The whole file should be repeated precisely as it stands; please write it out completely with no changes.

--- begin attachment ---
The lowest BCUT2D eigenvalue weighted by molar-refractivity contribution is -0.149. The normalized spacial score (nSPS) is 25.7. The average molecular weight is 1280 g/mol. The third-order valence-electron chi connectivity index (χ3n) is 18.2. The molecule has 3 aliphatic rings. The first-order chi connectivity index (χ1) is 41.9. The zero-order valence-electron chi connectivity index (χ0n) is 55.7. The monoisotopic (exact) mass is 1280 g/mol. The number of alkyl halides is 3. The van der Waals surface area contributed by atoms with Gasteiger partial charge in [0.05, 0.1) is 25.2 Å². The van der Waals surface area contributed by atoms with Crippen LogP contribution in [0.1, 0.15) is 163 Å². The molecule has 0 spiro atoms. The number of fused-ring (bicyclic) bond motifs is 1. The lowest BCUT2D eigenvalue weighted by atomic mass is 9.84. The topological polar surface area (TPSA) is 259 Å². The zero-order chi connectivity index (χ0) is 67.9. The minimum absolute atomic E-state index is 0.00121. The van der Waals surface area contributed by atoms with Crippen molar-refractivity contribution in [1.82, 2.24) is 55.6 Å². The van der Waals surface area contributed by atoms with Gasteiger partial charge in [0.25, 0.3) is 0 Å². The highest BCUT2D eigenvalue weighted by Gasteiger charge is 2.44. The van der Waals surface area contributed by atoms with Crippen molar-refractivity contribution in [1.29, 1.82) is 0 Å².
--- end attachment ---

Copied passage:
The lowest BCUT2D eigenvalue weighted by molar-refractivity contribution is -0.149. The normalized spacial score (nSPS) is 25.7. The average molecular weight is 1280 g/mol. The third-order valence-electron chi connectivity index (χ3n) is 18.2. The molecule has 3 aliphatic rings. The first-order chi connectivity index (χ1) is 41.9. The zero-order valence-electron chi connectivity index (χ0n) is 55.7. The monoisotopic (exact) mass is 1280 g/mol. The number of alkyl halides is 3. The van der Waals surface area contributed by atoms with Gasteiger partial charge in [0.05, 0.1) is 25.2 Å². The van der Waals surface area contributed by atoms with Crippen LogP contribution in [0.1, 0.15) is 163 Å². The molecule has 0 spiro atoms. The number of fused-ring (bicyclic) bond motifs is 1. The lowest BCUT2D eigenvalue weighted by atomic mass is 9.84. The topological polar surface area (TPSA) is 259 Å². The zero-order chi connectivity index (χ0) is 67.9. The minimum absolute atomic E-state index is 0.00121. The van der Waals surface area contributed by atoms with Crippen molar-refractivity contribution in [1.82, 2.24) is 55.6 Å². The van der Waals surface area contributed by atoms with Gasteiger partial charge in [0.25, 0.3) is 0 Å². The highest BCUT2D eigenvalue weighted by Gasteiger charge is 2.44. The van der Waals surface area contributed by atoms with Crippen molar-refractivity contribution in [1.29, 1.82) is 0 Å².